Buzzanga v. Life Ins. Co. of N. Amer., 2013 U.S.Dist.LEXIS 1348 (E.D.Mo. January 4, 2013) (Issue: Scope of Review).
This case involves an accidental death claim asserted after the plaintiff’s husband was killed in a single-car accident. The insurer denied the claim, maintaining the decedent’s blood alcohol level was above the legal limit and therefore disqualified the decedent’s eligibility for benefits despite the absence of any plan provision excluding alcohol-related deaths. The court analyzed the issues in light of Wickman v. Northwestern Nat’l Ins. Co., 908 F.2d 1077 (1st Cir. 1990) and McClelland v. Life Ins. Co. of North America, 679 F.3d 755 (8th Cir. 2012), which dealt with the identical issues, and ruled in favor of the claimant. In addition to the claim file, the court took into consideration the deposition of the regional claims manager, Brian Billeter, along with additional information that was submitted following a remand.
The insurer maintained that since the decedent would have been aware of the risk involved in operating a vehicle under the influence of alcohol, there was no accident and therefore no benefits due. The court disagreed.
First, the court ruled that LINA improperly refused to accept additional material submitted for review on remand. The court cited two similar cases in which the insurer had accepted additional evidence on remand: Loberg v. Cigna Group Ins., No. 8:09CV280, 2012 WL 3527718, at *4 (D. Neb. Aug. 14, 2012) (on remand, Cigna considered report of independent forensic toxicologist); and McClelland v. Life Ins. Co/ of No. America, No. 08-4945 (MJD/AJB), 2010 WL 3893695, at *5 (D. Minn. Sept. 30, 2010) (on remand, LINA considered plaintiff’s additional evidence). Hence, the court concluded, “Because plaintiff gave LINA the opportunity to consider this additional evidence in the first instance, the Court may properly consider it on abuse of discretion review.”
The court then focused on Wickman, which requires consideration of two factors: (1) a determination of the insured’s actual expectations, and (2) a determination of whether the insured’s actual expectations were reasonable from an objective viewpoint. The court also noted, “The Wickman test requires, if possible, a subjective look at the insured’s state of mind.” McClelland, 679 F.3d at 760. An insurer may not rely on a “categorical conclusion that those who drink and drive should reasonably expect to be killed.” Id. Based on those principles, the court found that LINA failed to properly apply the Wickman test by failing to “reasonably analyze” the decedent’s subjective expectations. The court also quoted extensively from the regional claim manager’s deposition. Brian Billeter testified as follows:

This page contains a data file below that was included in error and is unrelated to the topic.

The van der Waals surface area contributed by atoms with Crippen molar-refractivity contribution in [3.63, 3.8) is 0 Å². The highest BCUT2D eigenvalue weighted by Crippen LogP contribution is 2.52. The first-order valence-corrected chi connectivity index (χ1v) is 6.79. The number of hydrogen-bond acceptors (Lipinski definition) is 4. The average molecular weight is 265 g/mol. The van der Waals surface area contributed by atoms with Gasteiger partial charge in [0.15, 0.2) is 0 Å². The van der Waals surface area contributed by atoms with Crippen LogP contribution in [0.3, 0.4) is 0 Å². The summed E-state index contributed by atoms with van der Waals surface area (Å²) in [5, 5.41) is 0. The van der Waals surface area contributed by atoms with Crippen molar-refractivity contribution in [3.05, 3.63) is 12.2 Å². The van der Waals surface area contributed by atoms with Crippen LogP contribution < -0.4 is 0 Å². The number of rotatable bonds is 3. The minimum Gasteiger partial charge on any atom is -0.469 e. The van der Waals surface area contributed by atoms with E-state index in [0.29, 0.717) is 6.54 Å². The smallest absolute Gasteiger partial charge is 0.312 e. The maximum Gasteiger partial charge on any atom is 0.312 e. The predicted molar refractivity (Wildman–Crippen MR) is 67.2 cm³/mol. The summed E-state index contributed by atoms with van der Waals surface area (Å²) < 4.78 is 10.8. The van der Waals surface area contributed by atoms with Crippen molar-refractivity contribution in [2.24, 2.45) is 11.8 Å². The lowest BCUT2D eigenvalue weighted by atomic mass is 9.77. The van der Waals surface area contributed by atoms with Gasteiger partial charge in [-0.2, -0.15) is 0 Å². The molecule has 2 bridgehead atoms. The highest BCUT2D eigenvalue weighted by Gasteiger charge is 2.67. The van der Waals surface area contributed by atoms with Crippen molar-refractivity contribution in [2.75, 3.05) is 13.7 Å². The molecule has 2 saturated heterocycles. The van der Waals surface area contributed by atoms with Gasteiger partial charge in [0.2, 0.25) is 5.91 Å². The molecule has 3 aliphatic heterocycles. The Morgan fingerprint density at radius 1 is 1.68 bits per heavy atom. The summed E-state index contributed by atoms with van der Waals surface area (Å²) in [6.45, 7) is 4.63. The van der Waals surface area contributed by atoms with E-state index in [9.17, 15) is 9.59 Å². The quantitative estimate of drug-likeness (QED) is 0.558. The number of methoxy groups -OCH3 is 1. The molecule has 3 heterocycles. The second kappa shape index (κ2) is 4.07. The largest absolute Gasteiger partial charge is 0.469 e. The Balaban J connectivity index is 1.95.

Q: What was different in your reconsideration on remand?
A: I don’t really recollect exactly what the remand order said, but there was some additional information in the remand order.
Q: Did you apply a different definition of accident?
A: I believe we applied the same definition of accident as a sudden unforeseeable external event.
Q: So in your decision on remand, the definition of accident that you applied was a sudden unforeseen external event?
A: That’s correct.
Q: Is a sudden unforeseen external event . . . different than an analysis based upon highly likely to occur?
A: I think in this case we take a look at the component of unforeseen and determine whether or not something from an objective standpoint is reasonably likely to occur.
Q: Do you know what the Wickman standard is?
A: I believe it lays down the requirements for looking at whether or not an individual would have an expectation of harm with regard to their actions.
Q: And is that different from a foreseeability analysis in your opinion?
A: No. I think it is the same general type of idea that foreseeability becomes the reasonable expectation of harm as a result of your own actions.
Billeter later testified that the crash would have been classified as an accident if Mr. Robinett’s blood alcohol level were zero even if he was traveling too fast on a wet road. Tr. 71-72. He also testified that “driver inattention in and of itself is not a basis for deeming something to be non-accidental in nature.” Tr. 74. He also testified that if he were convinced that a driver’s intoxication was the only cause of the accident, “then we may determine that the claimant has not suffered an accident . . .” Tr. 77. This testimony confirms that LINA once again applied aper se exclusion for deaths in which the driver was intoxicated.
Although LINA maintained that it was impossible to determine what the decedent subjectively believed, the court found the evidence showed that he expected to survive his drive and meet his wife. Hence, the court found an accidental death, and concluded, “In light of the conflict of interest and LINA’s failure to consider the evidence before it, the Court concludes that LINA abused its discretion in denying benefits, because it improperly applied the Wickman standard and because substantial evidence does not support its decision.”